Summary of thesis:

Celiac disease is a chronic inflammatory disorder resulting from mis-appropriate immune response toward ingested gluten proteins. Gluten-specific CD4+ T cells, as the key drivers for the pathogenesis can be identified by staining with HLA-DQ:gluten tetramers.

In this project, we conducted single cell transcriptome sequencing on CD4+ T cells sampled from peripheral blood of untreated CD patients. The tetramer-specific T cells showed transcriptomic profiles consistent with activated effector memory T cells that share features with Th1 and follicular helper T cells. Compared to non-specific cells, gluten-specific T cells showed differential expression of several genes involved in metabolic processes, including fatty acid metabolism and redox potentials. In addition, we utilized the unique expression of immune receptor of each T and B cell to quantify the impact of index switching on single cell RNA-seq experiments.

We also demonstrated that the state of celiac disease could be inferred by unbiased direct TCR sequencing on lamina propria T cells, which is promising for the ultimate goal of inferring celiac disease state based on TCR sequencing of circulating T cells.

 

Vanessa Carina Bieker

Dissertation:  March 19th 2021
Title of thesis: “Using historical herbarium specimens to elucidate the evolutionary genomics of plant invasion”

Summary of thesis:

The world’s herbarium collections contain a vast number of specimens that were collected up to 400 years ago. Due to recent advances in DNA extraction and sequencing, these specimens are now readily available for use in genomic studies. This allows us to directly sample past diversity and reveal evolutionary and population histories that are difficult or even impossible to infer from modern data alone.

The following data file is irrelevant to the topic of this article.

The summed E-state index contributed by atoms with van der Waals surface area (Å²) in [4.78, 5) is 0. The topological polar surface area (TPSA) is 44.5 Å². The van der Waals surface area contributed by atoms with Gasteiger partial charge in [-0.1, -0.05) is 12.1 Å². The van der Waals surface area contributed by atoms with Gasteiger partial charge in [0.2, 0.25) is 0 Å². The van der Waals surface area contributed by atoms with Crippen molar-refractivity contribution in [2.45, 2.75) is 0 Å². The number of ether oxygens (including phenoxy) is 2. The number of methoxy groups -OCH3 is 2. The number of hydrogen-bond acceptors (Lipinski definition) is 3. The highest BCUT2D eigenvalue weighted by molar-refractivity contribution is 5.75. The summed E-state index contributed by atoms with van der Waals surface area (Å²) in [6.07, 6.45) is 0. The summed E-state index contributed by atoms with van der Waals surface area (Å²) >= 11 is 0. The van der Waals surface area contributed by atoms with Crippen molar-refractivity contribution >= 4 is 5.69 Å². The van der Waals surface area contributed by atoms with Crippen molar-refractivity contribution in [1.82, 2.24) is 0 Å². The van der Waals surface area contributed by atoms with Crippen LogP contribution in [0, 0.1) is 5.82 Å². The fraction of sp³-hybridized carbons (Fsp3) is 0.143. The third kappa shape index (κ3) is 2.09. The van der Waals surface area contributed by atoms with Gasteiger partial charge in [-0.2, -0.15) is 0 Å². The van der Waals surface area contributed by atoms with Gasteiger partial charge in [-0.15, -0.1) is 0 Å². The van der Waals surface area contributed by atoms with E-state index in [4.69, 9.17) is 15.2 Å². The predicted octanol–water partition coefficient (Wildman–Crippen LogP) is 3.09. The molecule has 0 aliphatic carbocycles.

Due to globalization, increasing numbers of  species are introduced into locations they could not reach through natural dispersal. Some of these introduced species are able to establish a stable population in the introduced range and eventually become invasive. These species may be able to outcompete native species and thus can drive them to local or even global extinction. Therefore, invasive species are a threat to global biodiversity. Despite this, invasive species are good study systems for evolutionary processes. Each introduction to a new environment can be viewed as a natural experiment that is often running for more generations than can be studied e.g. in experimental evolution studies. Thus, parallel adaptation to similar environments can be studied. In combination with archaeobotanical samples or historic herbarium records, these changes can be observed directly using  genetic evidence. One hypothesis as to why invasive species are successful in the introduced range is the Evolution of Increased Competitive Ability (EICA) hypothesis. It says that due to the release from native enemies, plants are able to allocate resources away from defense mechanisms and towards increased growth and reproduction which makes them better invaders.